PAS 2035: Flawed and by ’PAS’sed

The new framework was brought in to ensure high-quality retrofit projects is already facing cut corners and industry-wide bypassing.

PAS2035 was released as a response to the findings found within the Each Home Counts Review. The review identified current flaws as well as potential long-term problems with energy-efficient construction projects.

As of July 2021, retrofit projects that receive any form of government grant funding must adhere to the new specification.

This new publicly available specification would see the introduction of five new roles; most importantly the implementation of an accredited retrofit coordinator, which would oversee each stage and hold responsibility for the project’s entirety.

Businesses have struggled to adapt to the latest specification, most notably due to the costs that can build up rapidly. Rather than the costs involved within the specification being subsidised, they are instead eating into the funds available.

The new roles brought in require upskilling and training of the workforce to accreditation level in order to be compliant. Course costs to achieve this are unfortunately not cheap, making training a workforce an expensive exercise.

An alternative option some are using is to find accredited retrofit coordinators to sign off on projects without being truly involved within the end to end process.

Furthermore, simple installation of energy efficiency measures in a retrofit project now typically require ventilation upgrades as well as in-depth retrofit assessments.

With the extra steps and drastically increased capital cost, could it be said that businesses are being forced to walk away from helping fuel poor households under the grant schemes as it is no longer viable?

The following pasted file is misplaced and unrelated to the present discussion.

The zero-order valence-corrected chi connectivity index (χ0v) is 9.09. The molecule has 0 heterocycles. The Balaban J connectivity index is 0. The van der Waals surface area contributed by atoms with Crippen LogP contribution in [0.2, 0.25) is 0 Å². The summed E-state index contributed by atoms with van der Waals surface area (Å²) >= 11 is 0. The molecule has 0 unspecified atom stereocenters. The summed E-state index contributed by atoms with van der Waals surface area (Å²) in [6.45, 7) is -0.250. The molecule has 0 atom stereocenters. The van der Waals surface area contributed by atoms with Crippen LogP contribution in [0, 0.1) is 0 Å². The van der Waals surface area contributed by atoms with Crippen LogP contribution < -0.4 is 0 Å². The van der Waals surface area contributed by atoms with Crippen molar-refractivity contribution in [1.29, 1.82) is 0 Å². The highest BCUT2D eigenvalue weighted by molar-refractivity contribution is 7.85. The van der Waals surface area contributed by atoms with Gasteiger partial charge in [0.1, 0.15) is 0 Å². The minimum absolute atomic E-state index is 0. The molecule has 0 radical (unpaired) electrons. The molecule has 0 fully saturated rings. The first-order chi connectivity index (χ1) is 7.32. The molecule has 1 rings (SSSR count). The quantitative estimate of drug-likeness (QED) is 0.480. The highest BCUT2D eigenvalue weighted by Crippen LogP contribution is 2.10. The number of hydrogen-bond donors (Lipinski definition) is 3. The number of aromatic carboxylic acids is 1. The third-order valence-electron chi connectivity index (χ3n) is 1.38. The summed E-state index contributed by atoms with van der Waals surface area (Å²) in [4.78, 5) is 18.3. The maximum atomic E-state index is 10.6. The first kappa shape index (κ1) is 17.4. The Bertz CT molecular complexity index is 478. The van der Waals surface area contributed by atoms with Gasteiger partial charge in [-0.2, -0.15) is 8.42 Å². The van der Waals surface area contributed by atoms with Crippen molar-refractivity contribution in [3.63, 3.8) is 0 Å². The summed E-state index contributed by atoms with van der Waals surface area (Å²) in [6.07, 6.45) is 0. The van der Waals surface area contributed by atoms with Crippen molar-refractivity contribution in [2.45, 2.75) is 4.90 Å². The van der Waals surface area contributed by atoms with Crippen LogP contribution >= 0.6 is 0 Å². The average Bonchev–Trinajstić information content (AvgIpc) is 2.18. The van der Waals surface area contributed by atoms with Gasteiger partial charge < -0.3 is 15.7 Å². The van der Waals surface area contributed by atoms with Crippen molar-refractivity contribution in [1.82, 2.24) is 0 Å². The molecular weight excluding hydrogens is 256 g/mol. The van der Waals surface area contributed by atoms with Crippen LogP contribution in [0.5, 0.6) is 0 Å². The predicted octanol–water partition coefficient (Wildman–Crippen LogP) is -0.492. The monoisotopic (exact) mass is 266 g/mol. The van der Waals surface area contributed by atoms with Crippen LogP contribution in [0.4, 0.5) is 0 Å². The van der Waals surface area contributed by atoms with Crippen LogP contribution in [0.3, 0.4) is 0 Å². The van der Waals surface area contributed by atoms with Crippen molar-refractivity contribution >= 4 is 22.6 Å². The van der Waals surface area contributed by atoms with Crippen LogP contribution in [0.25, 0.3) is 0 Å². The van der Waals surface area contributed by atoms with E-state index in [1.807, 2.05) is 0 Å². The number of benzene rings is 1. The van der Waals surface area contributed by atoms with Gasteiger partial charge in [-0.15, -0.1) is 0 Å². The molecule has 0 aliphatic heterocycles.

The retrofit industry has also seen the adoption of software systems put in place to help handle the administrative elements. To streamline the process, the use of software has been incorporated into business approaches to retrofit projects.

However, many are finding that projects conducted using certain software could be non-compliant with the PAS2035 standard without realising it. 

This is due to the coordinator not being involved in the project until after the retrofit assessment has taken place. Whereas PAS states, the Risk Assessment (undertaken by the coordinator) determines the Risk Path, the Risk Path determines the type of assessment required.

 How can this be done after the dwelling assessment? 

The Coordinator is responsible for conducting the Risk Assessment and supervising the dwelling assessment. By providing retrospective rubber-stamping of projects for as little as £25, some accredited coordinators are facilitating this #byPASsing approach. Rendering a vital element of PAS2035 is useless!

Given the widespread adoption of such software, is it possible that a large proportion of retrofit projects will be deemed non-compliant? If there is, how will all of these non-compliant projects be policed properly and will Trustmark act?

PAS2035 and the governance processes need to be reviewed to squash these flaws or there could be an industry-wide scandal impacting housing across the nation, with the historic failings of retrofit returning once again.